Fair Isle is an enchanting isle, quite magic. It is so small, only 3 miles long by 1 ½ miles wide, that it doesn’t appear on our electronic chart at all until you zoom into the 12 mile range – completely invisible until it appears as if by magic. The island did its best to hide away from us on the day we made passage from Westray. An hour out on a glorious sunny day and we hit a bank of fog and completed the rest of the journey with visibility down to barely 50 yards or so. Not the most restful of passages. Although Fair Isle is surrounded by high cliffs and has a high point of 271 metres, it was only when we were a few hundred yards off and could make out the white line of waves crashing into the shore that we had firm visual evidence that we had found land. The birds were giving a way the presence of the isand however. From a few miles out we were surrounded by guillemots, fulmars, skuas and delightfully, a few puffins.
Shortly after our arrival in North Harbour, the visibility cleared and we found ourselves in the most dramatic of harbours, surrounded by high cliffs that were dotted with the white shapes of nesting fulmars, constantly clicking and clacking away.
We made our way up to the Bird Observatory, a large guest house which promised a warm welcome. They have a bar and we settled down to a pint, hoping for engaging conversation, but found the place curiously silent. There were lots of people there sitting in small groups, but they were either whispering to each other or were not engaged with each other at all, playing with their ipads and iphones.
The next day was a glorious sunny day, and we went for a walk to the south of the island where most of the 70 inhabitants live. There are a number of crofts and a great many sheep. The island is full of birds of all shapes and sizes and the air is full of their song. As we made our way along the road from the bird observatory, we came across some extraordinary constructions which turned out to be Heligoland bird traps.
Fairisle sees large numbers of migratory birds passing through. They settle in the walls and in the wooded areas from where they can be flushed into the traps and collected in the glass fronted boxes at the end where they can be identified and ringed.
There are several churches on the island, including the Church of Scotland church which has the most beautiful stained glass windows depicting life on the island.
At the South of the island there is the island cemetery, on a high south facing promontory. There are only three or four family names. Lots of Stouts, Wilsons and Irvines. Intriguingly there is a cross erected by the Spanish Government in remembrance of those who perished on El Gran Grifon, a Spanish ship wrecked on the island after the defeat of the Spanish Armada. They say there are traces of Spanish blood in the island population ….?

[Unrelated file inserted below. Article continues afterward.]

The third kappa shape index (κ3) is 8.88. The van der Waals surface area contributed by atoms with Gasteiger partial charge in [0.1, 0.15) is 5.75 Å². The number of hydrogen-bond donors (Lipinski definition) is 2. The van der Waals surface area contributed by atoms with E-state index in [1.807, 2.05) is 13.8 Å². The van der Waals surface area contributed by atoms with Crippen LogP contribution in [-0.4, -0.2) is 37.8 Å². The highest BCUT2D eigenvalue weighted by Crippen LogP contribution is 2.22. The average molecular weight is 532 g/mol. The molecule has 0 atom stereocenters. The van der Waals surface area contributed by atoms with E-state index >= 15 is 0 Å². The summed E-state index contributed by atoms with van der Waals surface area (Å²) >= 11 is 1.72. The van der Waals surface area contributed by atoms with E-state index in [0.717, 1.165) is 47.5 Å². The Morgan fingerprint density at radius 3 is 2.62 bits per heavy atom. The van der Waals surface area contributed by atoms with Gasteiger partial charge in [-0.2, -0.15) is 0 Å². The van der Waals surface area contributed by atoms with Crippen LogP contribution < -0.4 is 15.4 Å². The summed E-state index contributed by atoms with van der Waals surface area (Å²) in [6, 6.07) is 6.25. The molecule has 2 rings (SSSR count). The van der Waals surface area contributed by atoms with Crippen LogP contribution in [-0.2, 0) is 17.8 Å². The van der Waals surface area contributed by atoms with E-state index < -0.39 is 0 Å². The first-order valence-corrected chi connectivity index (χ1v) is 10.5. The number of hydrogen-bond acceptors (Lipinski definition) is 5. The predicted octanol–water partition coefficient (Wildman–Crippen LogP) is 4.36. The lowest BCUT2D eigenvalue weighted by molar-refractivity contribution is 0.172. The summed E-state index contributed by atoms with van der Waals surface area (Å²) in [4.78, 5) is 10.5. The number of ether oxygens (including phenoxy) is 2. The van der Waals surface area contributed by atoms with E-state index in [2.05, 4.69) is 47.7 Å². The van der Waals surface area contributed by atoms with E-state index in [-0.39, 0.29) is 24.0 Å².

We returned to the boat for lunch and watched the ferry from Lerwick come in – the Good Shepherd IV. No sooner had she landed her passengers and supplies than she whipped round to the slipway, was manoevered into a cradle and winched up into her ‘noost’, or sheltered crevice in the cliffs.
The whole process took about 10 minutes. Apparently in the winter they take her out of the water every day as the harbour is not really protected in stormy weather and waves break around and through the breakwater. In the summer take her out every two weeks to make sure that she doesn’t get a mucky bottom.
That afternoon, we returned to the community hall as they were setting up craft stalls for the passengers of a cruise ship that was coming in. The Fairisle knitting proved to be irresistible, and we bought hats and gloves and placed an order for a jersey for John. Apparently they only knit in the winter and only take orders for 20 sweaters, so John’s sweater, which they promised would be ready before Christmas, will be very much a limited edition. The ladies were all clucking round him, measuring him for ‘extra long’. I think he rather enjoyed the whole process!
That evening, we made our way up to the cliffs just above the harbour, as we were told that puffins would come in from the sea to roost later in the evening. We arrived at about 8.00 and although there were lots of burrows, there was no sign of any puffins. Suddenly we saw one fly in and then they were all around us, flitting in from the sea like so many bats, and strutting around outside their burrows on their gloriously coloured orange legs. Lovely to watch.
Sunday morning and another lovely day. A walk out to the cliffs on the North of the island before a 12.00 noon departure for Lerwick.